TL;DR – We explore the wonders of Ramin Djawadi’s musical score through the lens of Light of the Seven
Today we are starting out the first entry in a series about modern cinematic composers. For me at least, one of the factors that emotionally connects me to a piece of visual media, whether that be, a video game, a television show, or a film is the music. The right musical choice can make or break scenes and can be one of the factors that make these moments resonate across the media landscape. We all remember that first time we heard the Imperial March or The Avengers theme explodes onto the screen. They help us get lost on the high seas, traverse galaxies far, far away, or in our first example help us delve into a world of fire and ice. Because this is an article about music, I have added links to the songs in question so you can listen along.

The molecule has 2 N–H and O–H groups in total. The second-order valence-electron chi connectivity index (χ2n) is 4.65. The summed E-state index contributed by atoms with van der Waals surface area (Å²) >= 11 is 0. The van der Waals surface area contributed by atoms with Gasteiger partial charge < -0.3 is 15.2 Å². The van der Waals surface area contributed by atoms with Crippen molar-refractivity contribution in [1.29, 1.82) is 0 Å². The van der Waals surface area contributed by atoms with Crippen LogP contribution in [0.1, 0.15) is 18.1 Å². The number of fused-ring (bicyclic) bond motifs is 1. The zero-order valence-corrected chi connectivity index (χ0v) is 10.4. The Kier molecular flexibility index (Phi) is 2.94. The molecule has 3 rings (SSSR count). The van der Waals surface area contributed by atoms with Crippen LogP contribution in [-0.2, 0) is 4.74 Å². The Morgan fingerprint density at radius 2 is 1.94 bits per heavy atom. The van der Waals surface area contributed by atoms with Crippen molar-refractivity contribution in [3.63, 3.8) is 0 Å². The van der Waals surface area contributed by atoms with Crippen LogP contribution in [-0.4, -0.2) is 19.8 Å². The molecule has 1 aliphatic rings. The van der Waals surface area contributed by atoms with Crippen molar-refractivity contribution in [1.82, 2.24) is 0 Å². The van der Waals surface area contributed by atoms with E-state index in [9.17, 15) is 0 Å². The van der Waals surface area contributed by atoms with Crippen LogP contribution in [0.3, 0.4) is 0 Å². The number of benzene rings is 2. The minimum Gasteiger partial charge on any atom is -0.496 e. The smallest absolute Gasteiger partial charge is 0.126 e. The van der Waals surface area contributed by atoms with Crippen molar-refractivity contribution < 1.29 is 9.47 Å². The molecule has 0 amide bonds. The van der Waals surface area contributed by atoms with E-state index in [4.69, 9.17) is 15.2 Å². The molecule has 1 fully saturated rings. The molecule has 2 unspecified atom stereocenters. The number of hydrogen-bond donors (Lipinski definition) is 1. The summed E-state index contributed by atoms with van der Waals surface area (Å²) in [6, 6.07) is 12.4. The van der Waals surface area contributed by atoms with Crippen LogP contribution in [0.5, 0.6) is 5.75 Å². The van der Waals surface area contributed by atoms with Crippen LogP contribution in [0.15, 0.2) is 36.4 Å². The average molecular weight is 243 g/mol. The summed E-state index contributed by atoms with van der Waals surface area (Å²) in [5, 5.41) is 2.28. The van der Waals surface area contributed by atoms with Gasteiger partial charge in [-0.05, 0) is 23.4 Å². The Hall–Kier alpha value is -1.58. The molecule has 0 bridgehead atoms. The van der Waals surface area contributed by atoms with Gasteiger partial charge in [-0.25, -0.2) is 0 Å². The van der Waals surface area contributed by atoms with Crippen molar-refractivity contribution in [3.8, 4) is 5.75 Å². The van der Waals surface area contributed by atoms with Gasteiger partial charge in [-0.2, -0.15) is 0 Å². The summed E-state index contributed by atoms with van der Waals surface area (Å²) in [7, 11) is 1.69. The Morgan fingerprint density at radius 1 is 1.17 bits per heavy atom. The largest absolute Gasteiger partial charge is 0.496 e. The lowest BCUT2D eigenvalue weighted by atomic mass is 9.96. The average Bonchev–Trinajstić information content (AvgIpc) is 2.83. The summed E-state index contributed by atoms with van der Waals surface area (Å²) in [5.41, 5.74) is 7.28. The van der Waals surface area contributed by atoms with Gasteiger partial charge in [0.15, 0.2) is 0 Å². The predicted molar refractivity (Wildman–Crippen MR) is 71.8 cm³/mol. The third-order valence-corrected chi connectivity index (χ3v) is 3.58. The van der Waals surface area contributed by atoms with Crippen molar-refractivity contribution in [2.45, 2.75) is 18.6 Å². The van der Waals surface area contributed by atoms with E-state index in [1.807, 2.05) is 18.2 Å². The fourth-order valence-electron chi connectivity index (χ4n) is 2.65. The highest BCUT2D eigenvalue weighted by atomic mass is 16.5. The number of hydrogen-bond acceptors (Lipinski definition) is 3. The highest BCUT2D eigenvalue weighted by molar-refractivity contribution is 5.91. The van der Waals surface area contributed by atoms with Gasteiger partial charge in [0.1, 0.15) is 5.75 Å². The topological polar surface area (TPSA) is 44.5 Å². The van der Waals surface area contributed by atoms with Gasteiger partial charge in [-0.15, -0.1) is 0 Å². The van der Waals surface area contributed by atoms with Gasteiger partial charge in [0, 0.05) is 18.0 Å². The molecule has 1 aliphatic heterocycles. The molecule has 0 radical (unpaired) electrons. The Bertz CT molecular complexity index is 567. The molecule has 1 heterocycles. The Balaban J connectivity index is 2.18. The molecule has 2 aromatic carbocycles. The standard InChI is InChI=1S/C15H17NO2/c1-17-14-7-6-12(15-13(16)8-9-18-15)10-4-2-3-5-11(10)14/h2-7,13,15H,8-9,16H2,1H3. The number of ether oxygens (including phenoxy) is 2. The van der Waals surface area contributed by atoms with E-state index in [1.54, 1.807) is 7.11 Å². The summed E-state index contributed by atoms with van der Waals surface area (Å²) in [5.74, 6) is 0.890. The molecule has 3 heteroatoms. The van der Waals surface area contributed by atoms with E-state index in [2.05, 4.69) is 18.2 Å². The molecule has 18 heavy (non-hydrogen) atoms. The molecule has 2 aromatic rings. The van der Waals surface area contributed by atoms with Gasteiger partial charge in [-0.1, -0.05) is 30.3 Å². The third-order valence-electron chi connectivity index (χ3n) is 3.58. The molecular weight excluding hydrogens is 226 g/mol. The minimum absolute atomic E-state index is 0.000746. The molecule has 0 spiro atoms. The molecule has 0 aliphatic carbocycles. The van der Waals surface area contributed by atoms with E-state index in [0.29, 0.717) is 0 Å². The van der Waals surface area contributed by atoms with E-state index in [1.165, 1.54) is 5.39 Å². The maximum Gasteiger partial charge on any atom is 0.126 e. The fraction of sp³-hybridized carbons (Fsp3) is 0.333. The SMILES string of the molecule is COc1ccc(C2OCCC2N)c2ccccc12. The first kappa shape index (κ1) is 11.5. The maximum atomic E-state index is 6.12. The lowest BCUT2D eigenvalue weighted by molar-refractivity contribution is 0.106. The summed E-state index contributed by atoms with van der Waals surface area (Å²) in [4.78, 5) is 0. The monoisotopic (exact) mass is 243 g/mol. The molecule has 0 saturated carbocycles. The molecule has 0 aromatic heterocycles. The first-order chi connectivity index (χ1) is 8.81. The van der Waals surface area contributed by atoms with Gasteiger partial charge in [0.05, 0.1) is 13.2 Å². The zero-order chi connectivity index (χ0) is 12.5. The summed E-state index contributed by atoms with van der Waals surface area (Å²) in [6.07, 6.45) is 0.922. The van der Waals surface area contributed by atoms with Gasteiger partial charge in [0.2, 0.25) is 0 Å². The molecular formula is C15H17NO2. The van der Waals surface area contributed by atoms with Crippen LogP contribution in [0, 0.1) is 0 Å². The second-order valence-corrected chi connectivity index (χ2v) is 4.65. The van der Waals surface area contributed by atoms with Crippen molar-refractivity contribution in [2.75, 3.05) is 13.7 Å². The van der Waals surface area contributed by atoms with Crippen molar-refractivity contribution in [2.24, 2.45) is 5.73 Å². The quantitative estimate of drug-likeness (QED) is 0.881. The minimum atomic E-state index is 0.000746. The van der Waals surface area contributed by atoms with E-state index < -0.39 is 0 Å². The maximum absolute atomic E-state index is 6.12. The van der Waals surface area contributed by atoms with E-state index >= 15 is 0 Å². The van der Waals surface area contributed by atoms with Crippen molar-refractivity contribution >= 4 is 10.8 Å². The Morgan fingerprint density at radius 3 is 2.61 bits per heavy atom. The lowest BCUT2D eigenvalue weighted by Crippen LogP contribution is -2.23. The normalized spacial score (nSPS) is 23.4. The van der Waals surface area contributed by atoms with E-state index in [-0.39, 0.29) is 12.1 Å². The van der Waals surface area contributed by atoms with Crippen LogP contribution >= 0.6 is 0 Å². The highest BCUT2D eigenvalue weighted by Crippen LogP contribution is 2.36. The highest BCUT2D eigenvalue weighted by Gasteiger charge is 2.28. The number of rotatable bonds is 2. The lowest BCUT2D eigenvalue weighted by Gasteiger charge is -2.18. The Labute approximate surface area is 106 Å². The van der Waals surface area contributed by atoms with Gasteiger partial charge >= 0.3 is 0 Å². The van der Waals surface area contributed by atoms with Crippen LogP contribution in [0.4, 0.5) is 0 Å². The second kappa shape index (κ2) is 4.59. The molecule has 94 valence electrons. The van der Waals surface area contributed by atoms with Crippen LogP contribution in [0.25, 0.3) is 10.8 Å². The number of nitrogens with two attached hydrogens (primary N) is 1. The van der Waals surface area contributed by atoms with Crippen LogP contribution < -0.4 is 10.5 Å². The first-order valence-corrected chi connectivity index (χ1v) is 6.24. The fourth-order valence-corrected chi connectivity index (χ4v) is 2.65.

Ramin Djawadi is a German/Iranian composer and the key musical voice of Game of Thrones, the hugely successful HBO series based of George RR Martin’s Song of Fire and Ice series. As a composer, Ramin has been working for a long time in the musical world starting first as an assistant and then creating addition music for films such as Pirates of the Caribbean: The Curse of the Black Pearl and Ned Kelly, working under one of the defining voices in modern composition Hans Zimmer. Before moving onto working on his own films like Iron Man and Pacific Rim.
While Ramin has composed for a number of films and video games, he is most well-known for his work in television, which is where we will be focusing on today. He is the voice behind Prison Break, FlashForward, and Person of Interest. He also brought to life a world full of sentient robots built to be the perfect servants in Westworld. Here he created some truly striking original music which we hear in the amazing Main Theme and also a song like Sweetwater. However, he flawlessly combined these original works with adaptations of songs like Heart-Shaped Box, Paint It, Black, Black Hole Sun, and Seven Nation Army. This blends together to create a musical landscape like nothing I have heard before.